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  • What is Neuroplasticity?

    There was a time, not that long ago, actually, in which the prevailing wisdom among scientists and brain researchers was consistent: The brain stops developing at an early age, and continues to “die off” over the span of one’s life. We now know this to be horribly inaccurate. Over the past 20 years, advances in brain imaging and neural research have revealed pretty much the opposite conclusion: the brain’s neural networks continue to change and grow throughout our lifetimes, even up to and through old age and death. This is pretty amazing in and of itself. But what’s even more, er, “mind

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  • Yet More Evidence: Meditation Reduces Inflammatory Response

    It’s hard to keep up, sometimes–seems like mindfulness research data just keep piling up; a good “problem” to have, indeed. A recent study by researchers in Wisconsin, Spain, and France, indicates the first evidence of molecular changes in the body following a period of mindfulness meditation, specifically, lowered cortisol. “The study investigated the effects of a day of intensive mindfulness practice in a group of experienced meditators, compared to a group of untrained control subjects who engaged in quiet non-meditative activities. After eight hours of mindfulness practice, the meditators showed a range of genetic and molecular differences, including altered levels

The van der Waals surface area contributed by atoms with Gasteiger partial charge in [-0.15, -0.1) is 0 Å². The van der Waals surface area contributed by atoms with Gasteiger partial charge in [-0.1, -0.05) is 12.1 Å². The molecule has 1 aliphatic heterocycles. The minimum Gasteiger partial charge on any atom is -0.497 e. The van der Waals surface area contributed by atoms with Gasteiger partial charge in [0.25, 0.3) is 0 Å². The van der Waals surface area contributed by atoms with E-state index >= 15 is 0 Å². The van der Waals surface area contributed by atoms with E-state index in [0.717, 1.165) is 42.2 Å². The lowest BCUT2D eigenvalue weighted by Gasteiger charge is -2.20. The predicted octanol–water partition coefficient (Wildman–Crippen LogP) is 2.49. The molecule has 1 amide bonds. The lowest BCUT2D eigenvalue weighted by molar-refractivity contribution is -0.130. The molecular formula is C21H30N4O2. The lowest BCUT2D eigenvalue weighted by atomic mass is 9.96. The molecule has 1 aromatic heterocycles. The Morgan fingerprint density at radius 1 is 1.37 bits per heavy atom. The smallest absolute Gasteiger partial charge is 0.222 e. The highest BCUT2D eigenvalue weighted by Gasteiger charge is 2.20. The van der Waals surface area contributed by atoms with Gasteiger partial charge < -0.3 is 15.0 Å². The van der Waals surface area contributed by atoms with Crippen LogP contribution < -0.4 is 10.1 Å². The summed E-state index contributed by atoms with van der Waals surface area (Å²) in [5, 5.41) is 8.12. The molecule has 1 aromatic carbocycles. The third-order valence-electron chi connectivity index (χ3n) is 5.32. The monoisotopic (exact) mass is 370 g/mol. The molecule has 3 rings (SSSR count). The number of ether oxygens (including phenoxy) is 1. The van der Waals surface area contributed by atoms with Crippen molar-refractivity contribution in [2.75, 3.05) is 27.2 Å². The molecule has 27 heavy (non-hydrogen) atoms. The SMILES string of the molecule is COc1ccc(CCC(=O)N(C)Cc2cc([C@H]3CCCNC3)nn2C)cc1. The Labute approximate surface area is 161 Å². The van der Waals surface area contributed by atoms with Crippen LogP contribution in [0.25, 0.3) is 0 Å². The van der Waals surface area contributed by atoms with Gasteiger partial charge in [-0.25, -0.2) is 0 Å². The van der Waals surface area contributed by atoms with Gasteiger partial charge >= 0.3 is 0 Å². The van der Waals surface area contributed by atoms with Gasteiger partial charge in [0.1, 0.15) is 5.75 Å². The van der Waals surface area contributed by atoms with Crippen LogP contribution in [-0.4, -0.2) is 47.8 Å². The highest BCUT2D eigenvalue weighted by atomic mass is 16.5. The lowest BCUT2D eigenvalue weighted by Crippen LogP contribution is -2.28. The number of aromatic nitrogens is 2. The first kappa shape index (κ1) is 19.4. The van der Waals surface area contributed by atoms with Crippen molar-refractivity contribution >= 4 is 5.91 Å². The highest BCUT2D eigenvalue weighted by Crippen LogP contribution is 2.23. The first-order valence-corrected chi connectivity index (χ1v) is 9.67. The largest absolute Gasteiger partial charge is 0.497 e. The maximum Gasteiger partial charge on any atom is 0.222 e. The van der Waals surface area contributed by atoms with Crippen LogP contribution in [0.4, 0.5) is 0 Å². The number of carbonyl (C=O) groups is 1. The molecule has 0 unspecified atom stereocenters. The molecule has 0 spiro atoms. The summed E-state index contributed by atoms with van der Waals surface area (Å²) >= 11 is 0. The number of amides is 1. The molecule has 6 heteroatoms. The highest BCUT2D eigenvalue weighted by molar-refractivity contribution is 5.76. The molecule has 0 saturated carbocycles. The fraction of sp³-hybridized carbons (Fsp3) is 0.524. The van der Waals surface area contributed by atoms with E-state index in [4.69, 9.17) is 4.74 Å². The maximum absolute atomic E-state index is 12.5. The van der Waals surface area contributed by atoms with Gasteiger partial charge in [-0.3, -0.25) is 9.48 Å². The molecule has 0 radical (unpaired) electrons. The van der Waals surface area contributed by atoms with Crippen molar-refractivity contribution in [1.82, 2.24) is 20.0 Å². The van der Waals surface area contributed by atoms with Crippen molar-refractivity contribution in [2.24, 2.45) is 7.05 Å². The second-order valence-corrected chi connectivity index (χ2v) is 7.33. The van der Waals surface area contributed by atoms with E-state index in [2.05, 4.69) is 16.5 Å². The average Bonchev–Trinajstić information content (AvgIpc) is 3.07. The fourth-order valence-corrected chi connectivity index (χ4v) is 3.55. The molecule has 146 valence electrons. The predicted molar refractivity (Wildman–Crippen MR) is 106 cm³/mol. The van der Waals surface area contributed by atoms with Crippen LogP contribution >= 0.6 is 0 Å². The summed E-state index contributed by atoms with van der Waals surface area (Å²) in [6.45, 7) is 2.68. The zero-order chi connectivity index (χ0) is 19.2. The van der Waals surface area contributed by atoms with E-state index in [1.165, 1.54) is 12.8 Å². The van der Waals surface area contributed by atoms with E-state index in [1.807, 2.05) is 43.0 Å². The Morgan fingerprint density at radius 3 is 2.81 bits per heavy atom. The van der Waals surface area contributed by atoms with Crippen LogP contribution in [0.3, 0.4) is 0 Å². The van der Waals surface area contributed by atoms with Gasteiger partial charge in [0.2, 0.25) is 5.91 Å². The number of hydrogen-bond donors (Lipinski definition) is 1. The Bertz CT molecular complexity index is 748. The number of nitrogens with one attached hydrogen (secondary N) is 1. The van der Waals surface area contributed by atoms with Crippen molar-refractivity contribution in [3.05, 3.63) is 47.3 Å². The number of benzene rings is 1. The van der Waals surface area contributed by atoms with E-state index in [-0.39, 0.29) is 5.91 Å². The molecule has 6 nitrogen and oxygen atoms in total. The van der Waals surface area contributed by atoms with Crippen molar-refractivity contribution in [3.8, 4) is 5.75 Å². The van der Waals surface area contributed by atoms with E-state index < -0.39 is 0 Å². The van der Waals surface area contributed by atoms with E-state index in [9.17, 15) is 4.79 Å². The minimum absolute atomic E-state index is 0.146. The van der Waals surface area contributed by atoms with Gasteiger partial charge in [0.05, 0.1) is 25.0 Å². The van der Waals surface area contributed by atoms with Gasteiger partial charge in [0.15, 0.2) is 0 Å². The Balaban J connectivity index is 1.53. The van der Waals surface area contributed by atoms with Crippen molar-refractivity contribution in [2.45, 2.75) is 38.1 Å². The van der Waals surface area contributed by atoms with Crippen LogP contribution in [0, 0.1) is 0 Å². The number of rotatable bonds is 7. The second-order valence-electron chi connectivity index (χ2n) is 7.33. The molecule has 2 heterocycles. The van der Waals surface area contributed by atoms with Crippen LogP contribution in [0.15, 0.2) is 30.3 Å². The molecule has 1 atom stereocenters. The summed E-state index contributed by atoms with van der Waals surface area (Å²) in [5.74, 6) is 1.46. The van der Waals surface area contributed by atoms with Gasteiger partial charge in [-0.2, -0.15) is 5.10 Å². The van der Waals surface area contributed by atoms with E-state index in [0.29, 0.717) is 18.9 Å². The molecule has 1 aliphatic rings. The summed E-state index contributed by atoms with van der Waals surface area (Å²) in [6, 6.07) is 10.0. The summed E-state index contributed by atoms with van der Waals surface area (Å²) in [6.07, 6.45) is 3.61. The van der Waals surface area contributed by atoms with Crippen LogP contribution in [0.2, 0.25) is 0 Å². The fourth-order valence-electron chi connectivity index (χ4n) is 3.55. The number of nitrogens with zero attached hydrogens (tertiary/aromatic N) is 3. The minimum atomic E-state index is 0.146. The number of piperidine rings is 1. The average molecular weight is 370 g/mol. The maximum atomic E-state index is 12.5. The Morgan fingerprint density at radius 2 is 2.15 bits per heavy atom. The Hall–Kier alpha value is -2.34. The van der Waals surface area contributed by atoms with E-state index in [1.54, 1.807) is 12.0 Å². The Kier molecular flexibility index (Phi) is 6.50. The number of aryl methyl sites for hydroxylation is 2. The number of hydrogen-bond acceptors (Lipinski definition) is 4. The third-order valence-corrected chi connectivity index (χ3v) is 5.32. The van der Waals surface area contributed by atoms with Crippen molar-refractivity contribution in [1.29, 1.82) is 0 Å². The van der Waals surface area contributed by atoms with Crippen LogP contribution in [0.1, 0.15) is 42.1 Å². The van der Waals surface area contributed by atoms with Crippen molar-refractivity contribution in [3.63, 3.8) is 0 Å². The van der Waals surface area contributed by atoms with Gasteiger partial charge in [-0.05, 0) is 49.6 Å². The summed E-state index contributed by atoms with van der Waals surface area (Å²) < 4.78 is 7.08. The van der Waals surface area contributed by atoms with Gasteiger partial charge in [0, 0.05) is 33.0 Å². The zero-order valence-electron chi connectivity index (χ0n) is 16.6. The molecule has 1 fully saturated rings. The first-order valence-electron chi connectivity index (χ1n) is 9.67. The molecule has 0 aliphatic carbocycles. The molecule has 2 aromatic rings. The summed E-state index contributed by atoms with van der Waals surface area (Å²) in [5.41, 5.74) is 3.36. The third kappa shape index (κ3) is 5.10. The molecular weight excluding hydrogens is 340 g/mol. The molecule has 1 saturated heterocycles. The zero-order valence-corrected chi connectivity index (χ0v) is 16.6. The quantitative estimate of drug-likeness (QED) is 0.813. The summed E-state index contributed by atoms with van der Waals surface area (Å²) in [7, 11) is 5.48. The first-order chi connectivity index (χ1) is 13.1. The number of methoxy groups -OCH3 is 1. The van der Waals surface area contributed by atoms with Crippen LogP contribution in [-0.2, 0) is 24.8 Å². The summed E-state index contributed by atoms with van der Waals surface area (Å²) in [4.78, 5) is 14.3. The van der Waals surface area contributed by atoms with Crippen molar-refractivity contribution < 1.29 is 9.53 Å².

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  • What is mindfulness again, anyway?

    Of all the things I realized that I’ve never posted, mindfulness is, surprisingly, at the top of the list. Odd. Well, it’s odd for a blog that’s called The Ancient Brain and Modern Mindfulness. So, in an effort to address that void and provide some clarity on the subject from my point of view, I’ve included some brief descriptions and definitions from my brain to yours, below. Being in the Moment: Children are, Adults, not so much. The truth of the matter is that we are comprised of actions and behaviors that become largely ingrained in our brains as “habits.” As

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  • Mainstream Mindfulness: “Are we in the middle of a mindfulness revolution?”

    That’s the quote from this Huffington Post article about Time Magazine’s latest cover and theme. As an “armchair pop culturo-anthropologist,” I’m fairly certain that the answer is a definitive probably. 🙂 All the signs are there, really, from Time’s latest edition to a lesser known, but increasingly popular magazine called “Mindful;” from police departments helping their offers deal with stress to the Department of Defense looking seriously at mindfulness as a way to combat PTSD, the country is responding to information overload, stress, and anxiety with something that actually works: meditation and mindfulness. My sense is that because the latest research clearly

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  • Free Webinar Series with Leaders in Neuroscience and Brain Plasticity (Starting 1/22/2014!)

    UPDATE: Gold Membership is only $200! What’s great about the “new world” of neuroscience is that amazing discoveries are happening at a furious pace. As researchers continue to discover the incredible things that the brain can do–from building up resiliency to creating new neural pathways ourselves. With so much data and so many leaders in their fields, it’s hard to know where to turn. Too many options can easily lead to brain overload. The good news is that you can now check out, for free, a Webinar series that explains key findings and tools you can use to help improve your